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‘This isn’t just luck’: why fewer people are dying from natural disasters


Reconstruction projects and technology solutions are reducing death rates from natural disasters, even as extreme weather events become more common

It didn’t look like a disaster zone. The scene was calm and peaceful: a ship was sailing downstream towards the Bay of Bengal. To one side, a wide strip of pasture bordered by a thick line of trees. On the other, more pastures, dotted with cows, and then a steep embankment, crowned by a brick road. Hidden behind him was the town, its presence betrayed by smoke from the night’s kitchen fires and a towering cell phone pole. The only blemish on the landscape was a rather incongruous concrete structure towering between the fields.

This peaceful scene had been the backdrop for one of the world’s worst natural disasters in living memory. The low-lying shores of Bangladesh are highly vulnerable to devastation from tropical storms. In 1970, Cyclone Bhola it wreaked havoc in this peaceful countryside, killing more than 300,000 people across the country. Since then, the frequency and intensity of such storms has increased, eerily in line with the predictions of climate scientists.

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so when Cyclone Amphan – the strongest storm ever recorded in the Bay of Bengal – crashed ashore last May, the outlook looked bleak. Amphan certainly took its toll: hundreds of thousands of hectares of flooded farmland, millions of dollars in damage to infrastructure, housing and fisheries. People also lost their lives, but the final death toll was just 118. Compare that to the mortality caused by Bhola or by Cyclone Sidr in 2007, which killed some 3,500 people, and it is clear that something extraordinary has happened.

That something is a broad, but largely unreported, cyclone defenses and early warning program, gradually introduced in recent decades by the government of Bangladesh, along with a wide range of international organizations and NGOs.

Some of that was visible on my trip down the river: Those grasses act as a buffer for stormwater, slowing down the flood before it reaches the embankment, which in turn provides more protection for the villages. Then there are the tree belts, which also help absorb some of the force of the waves.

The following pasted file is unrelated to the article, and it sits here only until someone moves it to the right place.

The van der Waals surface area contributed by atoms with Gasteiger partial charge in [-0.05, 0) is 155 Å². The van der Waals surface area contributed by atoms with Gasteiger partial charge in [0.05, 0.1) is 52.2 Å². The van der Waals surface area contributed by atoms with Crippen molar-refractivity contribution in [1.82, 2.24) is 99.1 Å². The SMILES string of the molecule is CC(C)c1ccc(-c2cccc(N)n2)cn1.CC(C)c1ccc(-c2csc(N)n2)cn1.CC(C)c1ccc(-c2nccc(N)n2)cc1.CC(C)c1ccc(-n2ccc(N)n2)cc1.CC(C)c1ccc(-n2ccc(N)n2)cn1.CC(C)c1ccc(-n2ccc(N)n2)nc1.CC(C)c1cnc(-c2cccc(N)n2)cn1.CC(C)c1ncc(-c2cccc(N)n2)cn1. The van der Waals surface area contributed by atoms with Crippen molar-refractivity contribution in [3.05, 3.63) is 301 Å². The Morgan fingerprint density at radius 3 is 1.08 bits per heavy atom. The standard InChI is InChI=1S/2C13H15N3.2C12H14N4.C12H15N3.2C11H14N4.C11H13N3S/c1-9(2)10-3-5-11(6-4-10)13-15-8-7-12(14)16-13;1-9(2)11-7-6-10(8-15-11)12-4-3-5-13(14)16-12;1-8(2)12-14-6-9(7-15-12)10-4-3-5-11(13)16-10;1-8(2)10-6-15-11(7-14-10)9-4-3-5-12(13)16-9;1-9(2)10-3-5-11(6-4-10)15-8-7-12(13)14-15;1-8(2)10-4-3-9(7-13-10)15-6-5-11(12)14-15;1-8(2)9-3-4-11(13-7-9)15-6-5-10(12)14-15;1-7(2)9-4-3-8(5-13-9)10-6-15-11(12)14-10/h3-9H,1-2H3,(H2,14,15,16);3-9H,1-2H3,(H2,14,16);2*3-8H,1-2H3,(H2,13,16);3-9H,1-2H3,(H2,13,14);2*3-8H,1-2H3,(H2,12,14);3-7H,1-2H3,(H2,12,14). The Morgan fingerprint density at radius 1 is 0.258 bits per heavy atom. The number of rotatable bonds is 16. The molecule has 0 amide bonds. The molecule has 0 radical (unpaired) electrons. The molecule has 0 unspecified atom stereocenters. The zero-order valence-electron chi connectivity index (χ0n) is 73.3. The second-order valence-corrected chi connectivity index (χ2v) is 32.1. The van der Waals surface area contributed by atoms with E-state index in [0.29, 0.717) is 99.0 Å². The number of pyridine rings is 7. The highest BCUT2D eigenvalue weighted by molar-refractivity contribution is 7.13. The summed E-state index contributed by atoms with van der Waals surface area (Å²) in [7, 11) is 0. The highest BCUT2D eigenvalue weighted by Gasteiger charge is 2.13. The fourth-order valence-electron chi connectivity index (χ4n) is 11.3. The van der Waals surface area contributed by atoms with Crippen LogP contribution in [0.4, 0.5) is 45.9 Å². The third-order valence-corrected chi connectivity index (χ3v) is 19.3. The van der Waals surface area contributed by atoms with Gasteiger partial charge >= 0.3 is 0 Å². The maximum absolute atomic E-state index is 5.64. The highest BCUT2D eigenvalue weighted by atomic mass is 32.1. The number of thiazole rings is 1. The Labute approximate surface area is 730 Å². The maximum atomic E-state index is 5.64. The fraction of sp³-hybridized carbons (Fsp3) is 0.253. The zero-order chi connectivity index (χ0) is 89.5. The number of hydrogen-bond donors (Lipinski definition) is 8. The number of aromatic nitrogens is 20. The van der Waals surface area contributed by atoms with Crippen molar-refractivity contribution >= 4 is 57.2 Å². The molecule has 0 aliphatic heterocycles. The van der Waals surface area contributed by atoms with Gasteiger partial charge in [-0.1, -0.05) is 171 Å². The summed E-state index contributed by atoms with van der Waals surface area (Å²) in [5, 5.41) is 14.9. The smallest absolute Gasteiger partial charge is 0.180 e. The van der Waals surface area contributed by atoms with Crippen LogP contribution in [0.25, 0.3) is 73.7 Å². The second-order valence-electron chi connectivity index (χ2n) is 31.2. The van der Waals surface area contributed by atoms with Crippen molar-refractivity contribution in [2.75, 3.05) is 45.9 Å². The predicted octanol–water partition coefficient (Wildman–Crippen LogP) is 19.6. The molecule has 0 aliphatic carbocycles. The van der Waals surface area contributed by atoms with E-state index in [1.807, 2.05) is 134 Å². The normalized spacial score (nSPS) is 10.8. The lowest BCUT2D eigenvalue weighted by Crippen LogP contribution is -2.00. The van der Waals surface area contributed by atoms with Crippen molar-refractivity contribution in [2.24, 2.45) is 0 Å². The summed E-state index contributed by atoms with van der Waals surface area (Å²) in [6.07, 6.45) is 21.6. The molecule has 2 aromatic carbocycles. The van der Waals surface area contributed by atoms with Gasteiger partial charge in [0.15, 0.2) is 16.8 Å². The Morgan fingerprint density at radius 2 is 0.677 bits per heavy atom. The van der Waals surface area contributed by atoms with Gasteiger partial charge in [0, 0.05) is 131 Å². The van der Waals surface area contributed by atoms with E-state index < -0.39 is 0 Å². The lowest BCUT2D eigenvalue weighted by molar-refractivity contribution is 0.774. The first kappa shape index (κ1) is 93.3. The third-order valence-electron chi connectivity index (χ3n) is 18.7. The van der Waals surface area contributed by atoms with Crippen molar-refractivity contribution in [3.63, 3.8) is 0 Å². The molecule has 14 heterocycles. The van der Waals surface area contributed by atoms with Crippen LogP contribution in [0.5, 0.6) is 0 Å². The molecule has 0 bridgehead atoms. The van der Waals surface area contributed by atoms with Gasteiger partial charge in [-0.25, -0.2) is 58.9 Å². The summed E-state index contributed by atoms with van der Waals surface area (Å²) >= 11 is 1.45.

Bangladesh is restoring mangrove forests to protect its shores from storms. Image: Joel Vodell

Mangroves also play a role. Swathes of this natural flood defense have been cleared over the years, but now the focus is on conservation and replanting, with the creation of 1,200 km of coastal and riparian mangrove belts in the south of the country.

These plans are helping to absorb the fury of the storms. But more 21st century methods also play a role. Satellites and other forecasting technologies have been leveraged to provide better warnings of the likely speed, scale, and path of a storm. The aforementioned mobile phone mast is crucial in giving people an early warning of the arrival of a cyclone through text messages. This gives them time to reach a cyclone shelter, that raised concrete blockhouse that stumped me when I saw it from the river. If we add it all up, the result is a staggering drop in death rates, despite the increased severity of the storms.

Over the years, mangrove swaths have been cleared, now the focus is on replanting.

Bangladesh is not alone in this silent success. The death rate from so-called ‘natural’ disasters, whether they are truly natural, such as earthquakes and volcanoes, or the increase in wildfires, storms and floods that are increasingly linked to human influence, has decreased worldwide, despite some local increases. In the 1920s it was around 26 per 100,000; now, by some estimates, it is less than one.

This is not just luck. And it is certainly not because the disasters are less severe. It is because a large number of people are working every hour to help us better prepare for such catastrophes and overcome them alive. And they deserve some recognition.

Martin Wright is President of Positive News
Lead Image: Joe Desousa


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